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Research

Space Dust and Doughnuts

Michelle Thompson unlocks the mysteries of the universe with space dust – and Timbits

By Ian Coutts

Michelle Thompson (Artsci’11, Sc’11) holds up what appears to be a honey dip Timbit in her left hand. “Here is a planetary body like the moon,” she says. Slightly higher up, in her right hand, she holds a chocolate Timbit.

“We have other rocks that are hurtling through space that are called micrometeorites,” she says, and with a “pow” sound jams the chocolate Timbit into honey dip…”

It’s a light-hearted demonstration of Dr. Thompson’s field of study (and an appropriately patriotic one for someone who dedicated her PhD thesis to “the country of Canada”), but it gets to the gist of her work as a planetary scientist and post-doctoral fellow at the Johnson Space Center in Houston, Texas.

[illustration of galaxy]

Dr. Thompson studies what happens to rocks in the moon or other planetary bodies when they are hit by micrometeorites, irradiated by solar wind, or affected in other ways, a process known as solar weathering. The Queen’s graduate is helping explore our solar system and expand our knowledge of it – all while working in a lab on Earth.

Dr. Thompson didn’t have a clear idea of what she wanted to study when she arrived at Queen’s as an undergraduate student, initially choosing geology, then switching to geological engineering and biology. It was while listening to Professor Ron Peterson – “my first mentor,” she says – give a guest lecture on Mars in one of her classes that she had her revelation. “After the lecture I approached him, and said, ‘I want to work with rocks from space.’” In response, Dr. Peterson arranged for an internship paid for by the Natural Sciences and Engineering Research Council of Canada that enabled Dr. Thompson to study a meteorite for two summers in conjunction with a researcher at the Royal Ontario Museum.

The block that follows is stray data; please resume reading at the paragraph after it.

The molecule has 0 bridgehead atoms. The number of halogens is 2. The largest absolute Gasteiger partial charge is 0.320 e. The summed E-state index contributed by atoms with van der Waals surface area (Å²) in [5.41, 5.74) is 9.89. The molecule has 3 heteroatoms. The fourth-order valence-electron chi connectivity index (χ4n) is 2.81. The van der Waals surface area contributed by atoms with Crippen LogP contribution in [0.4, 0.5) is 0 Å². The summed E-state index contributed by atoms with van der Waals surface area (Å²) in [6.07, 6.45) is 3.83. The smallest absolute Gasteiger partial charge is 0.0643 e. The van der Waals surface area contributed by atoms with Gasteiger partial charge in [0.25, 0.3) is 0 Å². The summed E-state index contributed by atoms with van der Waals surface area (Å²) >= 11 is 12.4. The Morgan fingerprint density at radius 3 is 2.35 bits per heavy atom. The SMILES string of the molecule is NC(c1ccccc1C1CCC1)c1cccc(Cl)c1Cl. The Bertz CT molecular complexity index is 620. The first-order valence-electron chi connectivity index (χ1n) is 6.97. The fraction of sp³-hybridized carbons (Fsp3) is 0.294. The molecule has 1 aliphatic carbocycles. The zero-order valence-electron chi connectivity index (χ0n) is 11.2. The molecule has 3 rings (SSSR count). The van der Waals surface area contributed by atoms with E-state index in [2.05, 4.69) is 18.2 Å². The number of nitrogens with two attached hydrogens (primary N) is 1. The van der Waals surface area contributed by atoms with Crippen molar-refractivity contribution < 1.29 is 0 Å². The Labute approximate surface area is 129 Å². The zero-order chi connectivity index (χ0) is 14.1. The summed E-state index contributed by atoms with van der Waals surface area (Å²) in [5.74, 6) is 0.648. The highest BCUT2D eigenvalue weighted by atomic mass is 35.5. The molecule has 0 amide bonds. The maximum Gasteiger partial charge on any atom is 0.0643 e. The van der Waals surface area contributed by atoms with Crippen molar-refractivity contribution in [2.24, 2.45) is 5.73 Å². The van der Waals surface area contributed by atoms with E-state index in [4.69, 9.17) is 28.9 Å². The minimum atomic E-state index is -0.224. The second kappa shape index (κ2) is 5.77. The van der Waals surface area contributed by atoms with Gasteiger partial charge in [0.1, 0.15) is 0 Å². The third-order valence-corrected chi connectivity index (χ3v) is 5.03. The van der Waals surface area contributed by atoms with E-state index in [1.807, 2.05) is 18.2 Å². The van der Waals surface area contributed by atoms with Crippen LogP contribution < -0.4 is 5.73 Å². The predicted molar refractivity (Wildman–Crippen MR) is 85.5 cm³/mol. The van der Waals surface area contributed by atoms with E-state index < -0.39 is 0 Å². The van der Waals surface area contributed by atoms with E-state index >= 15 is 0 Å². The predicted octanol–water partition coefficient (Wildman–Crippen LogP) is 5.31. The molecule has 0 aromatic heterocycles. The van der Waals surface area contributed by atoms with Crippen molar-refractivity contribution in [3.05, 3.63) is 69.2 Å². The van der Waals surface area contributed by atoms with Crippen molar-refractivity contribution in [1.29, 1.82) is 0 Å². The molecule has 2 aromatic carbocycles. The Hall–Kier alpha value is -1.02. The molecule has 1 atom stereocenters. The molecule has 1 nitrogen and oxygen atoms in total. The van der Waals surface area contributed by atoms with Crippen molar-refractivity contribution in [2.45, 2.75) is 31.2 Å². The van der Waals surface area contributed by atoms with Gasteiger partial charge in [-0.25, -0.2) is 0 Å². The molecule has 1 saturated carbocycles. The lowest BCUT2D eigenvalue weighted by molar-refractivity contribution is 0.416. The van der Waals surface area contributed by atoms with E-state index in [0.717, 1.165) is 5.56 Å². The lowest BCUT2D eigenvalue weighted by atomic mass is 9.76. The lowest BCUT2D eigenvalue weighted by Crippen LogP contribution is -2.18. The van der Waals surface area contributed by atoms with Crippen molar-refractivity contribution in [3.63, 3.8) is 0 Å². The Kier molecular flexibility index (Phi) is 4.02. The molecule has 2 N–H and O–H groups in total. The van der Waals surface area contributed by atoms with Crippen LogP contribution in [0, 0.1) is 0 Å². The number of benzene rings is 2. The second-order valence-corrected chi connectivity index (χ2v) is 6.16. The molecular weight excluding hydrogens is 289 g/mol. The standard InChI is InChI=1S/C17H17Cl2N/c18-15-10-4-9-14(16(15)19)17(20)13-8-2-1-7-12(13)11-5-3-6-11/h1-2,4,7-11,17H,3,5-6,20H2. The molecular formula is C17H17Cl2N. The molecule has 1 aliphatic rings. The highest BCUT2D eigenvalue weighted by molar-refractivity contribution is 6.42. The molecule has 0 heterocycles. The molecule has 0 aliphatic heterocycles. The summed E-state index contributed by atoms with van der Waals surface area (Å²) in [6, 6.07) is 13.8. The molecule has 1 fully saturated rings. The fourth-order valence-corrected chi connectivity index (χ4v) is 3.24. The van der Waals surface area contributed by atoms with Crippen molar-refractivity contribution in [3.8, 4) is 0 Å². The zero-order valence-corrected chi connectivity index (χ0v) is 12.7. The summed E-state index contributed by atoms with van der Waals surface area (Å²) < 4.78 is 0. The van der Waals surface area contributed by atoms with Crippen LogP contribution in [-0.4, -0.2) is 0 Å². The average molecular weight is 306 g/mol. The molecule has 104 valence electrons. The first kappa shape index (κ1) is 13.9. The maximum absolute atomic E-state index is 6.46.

Dr. Thompson had found her passion. Graduating with a double degree in biology and geological engineering in 2011, she went on to study planetary science at the University of Arizona, where she earned her PhD in 2016. That led to her post-doctoral work at the Johnson Space Center, where she works with geological material brought back to Earth from asteroids and the moon. More recently, she accepted a tenure-track position in the Department of Earth, Atmospheric and Planetary Sciences at Purdue University in Indiana where she will start working in summer 2018.

“I think the thing at Queen’s that really put me on this path was being immersed in a culture of excellence. Everyone at Queen’s is so passionate and so motivated to be the best at whatever it is they do. That really encouraged me to find what I was most passionate about.”

Dr. Thompson is looking forward, she says, to carrying on with her work at Purdue and helping “put students on the pathway to research.” She does, however, harbour one big ambition: to become an astronaut. In fact, in the last round of Canadian Space Agency selections in 2017 she made it to the final 32 before being eliminated. “But if anything,” she says, “that only gave me more motivation to try again.” If it doesn’t happen though, she says she would be perfectly happy to carry on with her work: “I get to play with space dust all day.”

[astronaut illustration]
Illustrations by Christine Jamieson